But IBM claims pertaining to alleged harm done by Microsoft to IBM's server hardware and software business are not part of the deal.
On Friday, Microsoft and IBM said they had settled many of the outstanding antitrust issues between the two companies raised during the United States Department of Justice vs. Microsoft antitrust case during the mid-1990s.
Microsoft will pay IBM $775 million and will extend $75 million in credit toward the deployment of Microsoft software at IBM under terms of the deal, which the two parties negotiated over the last two months.
Microsoft recently reached a $150 million settlement with Gateway. Click here to read more.
The settlement is meant to address the discriminatory pricing and overcharge claims that were highlighted in the findings in the U.S. antitrust case. The settlement also resolves remaining antitrust claims pertaining to the IBM OS/2 operating system and Lotus SmartSuite products, according to the two companies.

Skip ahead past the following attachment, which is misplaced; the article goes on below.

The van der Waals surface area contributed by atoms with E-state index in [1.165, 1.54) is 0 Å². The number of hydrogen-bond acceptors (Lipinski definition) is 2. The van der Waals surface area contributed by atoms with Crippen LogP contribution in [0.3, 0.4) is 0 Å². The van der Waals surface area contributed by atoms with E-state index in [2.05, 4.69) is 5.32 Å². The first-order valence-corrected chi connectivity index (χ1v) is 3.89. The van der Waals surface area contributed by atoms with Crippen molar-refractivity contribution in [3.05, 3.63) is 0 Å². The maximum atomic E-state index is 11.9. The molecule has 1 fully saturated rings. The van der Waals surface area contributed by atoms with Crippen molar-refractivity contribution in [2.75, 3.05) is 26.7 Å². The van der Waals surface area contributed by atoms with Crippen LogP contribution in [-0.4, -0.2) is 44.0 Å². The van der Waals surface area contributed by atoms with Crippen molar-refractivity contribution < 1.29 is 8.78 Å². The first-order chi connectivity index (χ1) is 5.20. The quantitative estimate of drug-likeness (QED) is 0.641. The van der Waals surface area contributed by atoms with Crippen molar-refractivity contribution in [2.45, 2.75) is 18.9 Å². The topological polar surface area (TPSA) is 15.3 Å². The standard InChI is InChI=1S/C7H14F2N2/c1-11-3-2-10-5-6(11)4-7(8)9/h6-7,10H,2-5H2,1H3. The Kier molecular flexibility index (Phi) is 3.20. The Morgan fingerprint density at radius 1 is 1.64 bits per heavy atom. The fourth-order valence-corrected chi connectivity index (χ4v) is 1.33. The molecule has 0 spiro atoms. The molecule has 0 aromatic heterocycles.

OS/2 is an operating system on which Microsoft and IBM originally collaborated. Microsoft ended up dumping OS/2 and developing, instead, Windows NT. SmartSuite is IBMs alternative to Microsoft Office.
But the settlement announced Friday does not cover claims for alleged harm done by Microsoft to IBMs server hardware and server software businesses. IBM agreed that it wont assert claims for server monetary damages for two years and wont seek to recover damages on server-related claims incurred prior to June 30, 2002.
Read the full story on Microsoft Watch: Microsoft Pays IBM $775 Million to Settle Antitrust Claims